2. ” Be mindful of the language you use.”  Academic language and metaphors can confuse learners. Get to the point offering students a clear explanation of what readers do, why, and how they do it.
  3. “…don’t worry about offering a new teaching point each day.” Kiddos need the basics, and that limits the teaching points. And, they need practice doing it. Keep it simple.
  4. “…select more than one text that poses the same problem and let students choose which one to read.”   By offering students a choice of text, it nudges students to do something they may have not been doing well: select a text that they want to and can do the work with. 
  5. “… think twice before automatically offering scaffolds, including modeling.” This is a biggie. Many of our students have learned to wait for help. And teachers, being the helpful sort, oblige.  Vicki suggests we turn the “I do, we do, you do” model on its head. Reverse it by putting the student first. How brilliant.  Let the student do first.  Invite them to show what and how they do, then we can think as a group to build our understanding. Finally, a teacher can notice and name what was done. By putting students first, everyone sees more of what students can do; empowering students and informing teachers.

In Chapter 6, Creating Opportunites for Readers to Experience Deeper Meaning, shares how we can get students “to experience deeper meaning by reading closely, raising questions, and considering possibilities about what the writer might be trying to show them as they read, not after they’ve read.”

This chart will go into my planning tool box for read aloud. It pushes me to create a reading process around curiosity and wondering. With that stance in hand, questions and potential answers are natural outcomes.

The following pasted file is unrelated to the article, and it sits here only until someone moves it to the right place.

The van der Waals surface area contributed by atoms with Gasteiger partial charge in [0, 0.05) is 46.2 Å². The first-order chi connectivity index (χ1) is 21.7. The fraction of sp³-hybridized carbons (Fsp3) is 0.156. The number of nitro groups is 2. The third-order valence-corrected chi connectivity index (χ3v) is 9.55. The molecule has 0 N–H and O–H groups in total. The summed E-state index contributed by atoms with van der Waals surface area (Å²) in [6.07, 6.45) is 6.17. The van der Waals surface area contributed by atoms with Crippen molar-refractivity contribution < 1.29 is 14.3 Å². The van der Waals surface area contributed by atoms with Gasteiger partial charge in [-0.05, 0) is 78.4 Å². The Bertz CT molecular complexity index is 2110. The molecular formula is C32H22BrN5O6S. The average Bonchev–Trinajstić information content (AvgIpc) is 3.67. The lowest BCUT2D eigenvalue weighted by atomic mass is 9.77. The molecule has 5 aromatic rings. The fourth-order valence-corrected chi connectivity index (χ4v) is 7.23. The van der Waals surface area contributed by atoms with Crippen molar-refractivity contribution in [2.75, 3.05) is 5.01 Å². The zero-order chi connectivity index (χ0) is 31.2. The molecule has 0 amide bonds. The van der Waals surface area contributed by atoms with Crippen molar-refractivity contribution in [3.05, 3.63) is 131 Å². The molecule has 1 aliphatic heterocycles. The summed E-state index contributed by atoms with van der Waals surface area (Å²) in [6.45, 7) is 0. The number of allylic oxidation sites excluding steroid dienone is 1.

As they read, students need opportunities to notice and offer opinions. Vicki encourages talk but also low stakes writing so students can “ponder, deepen, and question their own thinking.”

Low stakes writing is tricky. Here are my take aways that I need to make sure my students understand.

  1. We write to capture and create thinking at a point in the story.
  2. We write to explore ideas that the text makes us wonder or question.
  3. We write knowing our thoughts could change.
  4. It isn’t an essay,

I’ve asked students to sit in the character’s shoes, but Vicki invites readers to shift their perspective with prompts like:

What does the writer think about the character?
What do you think the writer was trying to show you?
What is your opinion of the character?

These questions will nudge students toward recognizing that their ideas interact with a writer’s ideas. And that writers want their readers to consider and develop ideas around their characters.

I’m imagining this chart in my classroom or in a student’s notebook. Maybe with a Post it on the perspective they choose for their writing about reading.


Thanks to the #cyberPD community for choosing this book. Reading and writing in the company of others helps me hold on to and grow ideas that I can bring to the classroom next school year.

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Celebrate: The “I’ve got it” feeling

My week has been so full, it’s no wonder I spent yesterday staring at out the window, catching my breath.

This week, Monday through Thursday I was with my fourth-grade colleagues at UCLA in a Math Professional Development. For those of you who huddle in the language arts camp, and if you know what takes to get to UCLA by 8 am, you may be wondering, why is this a celebration.

405-north bound to UCLA by Mike Owens

All of that perceived and possible torture was mitigated by a daily dose of learning with Megan Franke and committed teachers. I heard Franke speak last spring so when I saw she was teaching a small group on Cognitive Guided Instruction or CGI, I jumped at the chance.

I was not disappointed. By the end of the week, my notebook is filled with practices and tools to take to my classroom; my heart was full of the kind of research-based, constructivist pedagogy that brings me to teaching.  Balancing teaching strategies with student thinking makes for excellent instruction no matter the subject matter.

The honoring of student understanding, not only meeting students where they are but allowing for equal access across the day, is why I teach.  This can be done with teacher moves that push, pull and press students toward their next step allow learning that will stick.  This week we talked how this goes in math.  Do you see connections to moves you take in the language arts classroom?

When a teacher pushes, they ask a student to take something they did and do a little more. It’s a nudge that says, wow look what you did, how about taking that, that thing you did, and try this.

Teachers pull student thinking with tell-me-more queries. How-did-you-do-that questions ask students to tell the details of their thinking and by doing that we (teachers and students) notice more about what they did.